Savage beasts and bizarre IPOs

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Silicon Valley is so surreal sometimes, it drives us out of bed in the morning without need of coffee. Our Mercury News carries pages of daily business news, but there’s no way it can cover all the quirky stuff going on here. Two items that made us stroke our virtual beard today, courtesy of VentureWire:

— The Oakland company Savage Beast Technologies, which seeks to understand the “DNA of music,” see VentureWire’s story (sorry, subscription required) says it has raised $7.7 million more in a second round of venture capital to build out its platform, which uses a musical attribute similarity technology to recommend music to users. In building its database, it assigns each song 200 to 400 characteristics related to the instruments used – tempo, lyrics and so on. What caught our eye is that they’ve appointed a guy from E-Loan (Joe Kennedy, the former president and chief operating officer) to run the company. So E-Loan and music go together? Turns out Kennedy may be more important in performing a “balance sheet cleanup”, for which $2 million has been assigned. Venture Wire says Savage Beast had raised some bridge financing since its $1.5 million Series A round, raised in 2000 from individual investors. (VentureWire might want to check this, though, because we noted earlier this year that Savage Beat had raised $8.7 million from Labrador Ventures, WaldenVC, and Selby Venture Partners, the same partners that VentureWire mentions. Either it’s a mighty bridge loan, or it’s a case of Savage Beast double dipping for publicity, or both. Note that Labrador Ventures even mentions the first-quarter 2004 round on its homepage)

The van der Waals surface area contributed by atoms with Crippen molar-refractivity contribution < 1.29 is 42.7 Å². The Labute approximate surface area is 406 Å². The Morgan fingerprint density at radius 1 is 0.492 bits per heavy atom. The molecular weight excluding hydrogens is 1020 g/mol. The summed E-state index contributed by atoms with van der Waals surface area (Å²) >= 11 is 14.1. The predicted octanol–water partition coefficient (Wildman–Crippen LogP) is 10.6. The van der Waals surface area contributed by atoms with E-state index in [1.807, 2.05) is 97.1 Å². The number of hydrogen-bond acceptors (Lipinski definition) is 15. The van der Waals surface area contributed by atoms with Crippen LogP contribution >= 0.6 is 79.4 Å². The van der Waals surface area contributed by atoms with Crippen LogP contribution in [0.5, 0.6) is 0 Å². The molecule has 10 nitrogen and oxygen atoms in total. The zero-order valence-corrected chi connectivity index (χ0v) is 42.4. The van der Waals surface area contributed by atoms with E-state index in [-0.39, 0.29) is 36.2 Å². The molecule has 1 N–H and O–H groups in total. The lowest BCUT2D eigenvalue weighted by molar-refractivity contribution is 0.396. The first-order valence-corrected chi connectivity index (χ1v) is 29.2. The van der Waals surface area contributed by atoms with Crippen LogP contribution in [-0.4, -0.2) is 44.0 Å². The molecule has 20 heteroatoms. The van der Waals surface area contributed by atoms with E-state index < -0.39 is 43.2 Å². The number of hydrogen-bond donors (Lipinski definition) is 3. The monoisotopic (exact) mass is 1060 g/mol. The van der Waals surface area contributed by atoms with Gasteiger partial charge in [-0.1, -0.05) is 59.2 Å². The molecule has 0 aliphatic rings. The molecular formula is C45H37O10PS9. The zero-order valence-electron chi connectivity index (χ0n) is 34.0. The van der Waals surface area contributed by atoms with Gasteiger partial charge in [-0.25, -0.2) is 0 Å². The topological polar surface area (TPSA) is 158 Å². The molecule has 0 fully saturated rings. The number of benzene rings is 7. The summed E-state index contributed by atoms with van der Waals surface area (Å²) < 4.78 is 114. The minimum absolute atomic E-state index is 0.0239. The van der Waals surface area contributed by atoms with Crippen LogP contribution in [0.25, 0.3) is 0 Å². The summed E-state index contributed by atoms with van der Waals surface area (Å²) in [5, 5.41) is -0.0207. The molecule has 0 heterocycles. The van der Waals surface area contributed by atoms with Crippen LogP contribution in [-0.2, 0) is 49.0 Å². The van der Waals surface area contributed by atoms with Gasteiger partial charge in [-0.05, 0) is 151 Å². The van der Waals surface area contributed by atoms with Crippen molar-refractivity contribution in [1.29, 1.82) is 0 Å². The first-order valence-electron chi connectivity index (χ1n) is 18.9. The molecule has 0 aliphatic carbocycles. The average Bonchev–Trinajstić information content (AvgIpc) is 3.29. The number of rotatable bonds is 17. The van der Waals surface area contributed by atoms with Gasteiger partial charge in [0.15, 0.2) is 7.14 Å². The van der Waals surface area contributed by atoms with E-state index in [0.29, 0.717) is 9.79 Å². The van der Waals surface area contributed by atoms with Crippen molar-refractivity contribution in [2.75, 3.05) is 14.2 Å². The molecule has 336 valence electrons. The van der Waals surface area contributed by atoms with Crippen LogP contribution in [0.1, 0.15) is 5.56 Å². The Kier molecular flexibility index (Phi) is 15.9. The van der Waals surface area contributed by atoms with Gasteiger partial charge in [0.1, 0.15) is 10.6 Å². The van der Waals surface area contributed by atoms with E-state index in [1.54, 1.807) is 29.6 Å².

–The IPO of Conor Medsystems, a medical device company in Palo Alto that doesn’t have a product on the market yet, and hence no revenue. Shares of the vascular drug delivery company rose 2% on its first day of trading Tuesday on the Nasdaq. Wow, this reminds us of the boom-days when networking company Corvis went public without any revenue and traded at a market cap in the billions. Still, the experts say it’s a “hot” sector. So it must be true.


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